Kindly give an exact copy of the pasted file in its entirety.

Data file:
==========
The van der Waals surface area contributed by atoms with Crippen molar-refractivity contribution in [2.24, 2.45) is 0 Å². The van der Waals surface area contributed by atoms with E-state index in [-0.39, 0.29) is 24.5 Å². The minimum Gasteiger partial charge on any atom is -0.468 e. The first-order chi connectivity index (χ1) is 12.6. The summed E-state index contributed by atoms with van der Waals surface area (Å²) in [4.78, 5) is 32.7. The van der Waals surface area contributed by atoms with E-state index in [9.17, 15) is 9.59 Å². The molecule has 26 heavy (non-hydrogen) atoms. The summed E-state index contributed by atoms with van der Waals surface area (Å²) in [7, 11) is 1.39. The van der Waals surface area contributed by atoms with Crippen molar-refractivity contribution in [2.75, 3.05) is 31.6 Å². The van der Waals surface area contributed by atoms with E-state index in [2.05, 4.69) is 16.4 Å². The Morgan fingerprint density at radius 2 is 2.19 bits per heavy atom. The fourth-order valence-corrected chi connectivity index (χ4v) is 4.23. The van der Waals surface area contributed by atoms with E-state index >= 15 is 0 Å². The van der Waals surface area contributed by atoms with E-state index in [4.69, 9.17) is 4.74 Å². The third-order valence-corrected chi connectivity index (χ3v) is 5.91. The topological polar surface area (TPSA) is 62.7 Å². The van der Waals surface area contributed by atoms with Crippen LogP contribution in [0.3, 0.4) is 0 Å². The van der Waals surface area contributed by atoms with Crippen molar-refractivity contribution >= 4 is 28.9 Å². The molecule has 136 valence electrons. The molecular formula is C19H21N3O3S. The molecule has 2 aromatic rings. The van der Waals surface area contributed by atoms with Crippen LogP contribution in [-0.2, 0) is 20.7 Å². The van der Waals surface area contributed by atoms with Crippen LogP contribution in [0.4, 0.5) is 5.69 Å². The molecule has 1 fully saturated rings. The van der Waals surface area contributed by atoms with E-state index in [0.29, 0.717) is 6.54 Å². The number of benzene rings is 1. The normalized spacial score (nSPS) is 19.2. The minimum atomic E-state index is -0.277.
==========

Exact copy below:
The van der Waals surface area contributed by atoms with Crippen molar-refractivity contribution in [2.24, 2.45) is 0 Å². The van der Waals surface area contributed by atoms with E-state index in [-0.39, 0.29) is 24.5 Å². The minimum Gasteiger partial charge on any atom is -0.468 e. The first-order chi connectivity index (χ1) is 12.6. The summed E-state index contributed by atoms with van der Waals surface area (Å²) in [4.78, 5) is 32.7. The van der Waals surface area contributed by atoms with E-state index in [9.17, 15) is 9.59 Å². The molecule has 26 heavy (non-hydrogen) atoms. The summed E-state index contributed by atoms with van der Waals surface area (Å²) in [7, 11) is 1.39. The van der Waals surface area contributed by atoms with Crippen molar-refractivity contribution in [2.75, 3.05) is 31.6 Å². The van der Waals surface area contributed by atoms with E-state index in [2.05, 4.69) is 16.4 Å². The Morgan fingerprint density at radius 2 is 2.19 bits per heavy atom. The fourth-order valence-corrected chi connectivity index (χ4v) is 4.23. The van der Waals surface area contributed by atoms with E-state index >= 15 is 0 Å². The van der Waals surface area contributed by atoms with E-state index in [4.69, 9.17) is 4.74 Å². The third-order valence-corrected chi connectivity index (χ3v) is 5.91. The topological polar surface area (TPSA) is 62.7 Å². The van der Waals surface area contributed by atoms with Crippen LogP contribution in [0.3, 0.4) is 0 Å². The van der Waals surface area contributed by atoms with Crippen molar-refractivity contribution >= 4 is 28.9 Å². The molecule has 136 valence electrons. The molecular formula is C19H21N3O3S. The molecule has 2 aromatic rings. The van der Waals surface area contributed by atoms with Crippen LogP contribution in [-0.2, 0) is 20.7 Å². The van der Waals surface area contributed by atoms with Crippen LogP contribution in [0.4, 0.5) is 5.69 Å². The molecule has 1 fully saturated rings. The van der Waals surface area contributed by atoms with E-state index in [0.29, 0.717) is 6.54 Å². The number of benzene rings is 1. The normalized spacial score (nSPS) is 19.2. The minimum atomic E-state index is -0.277.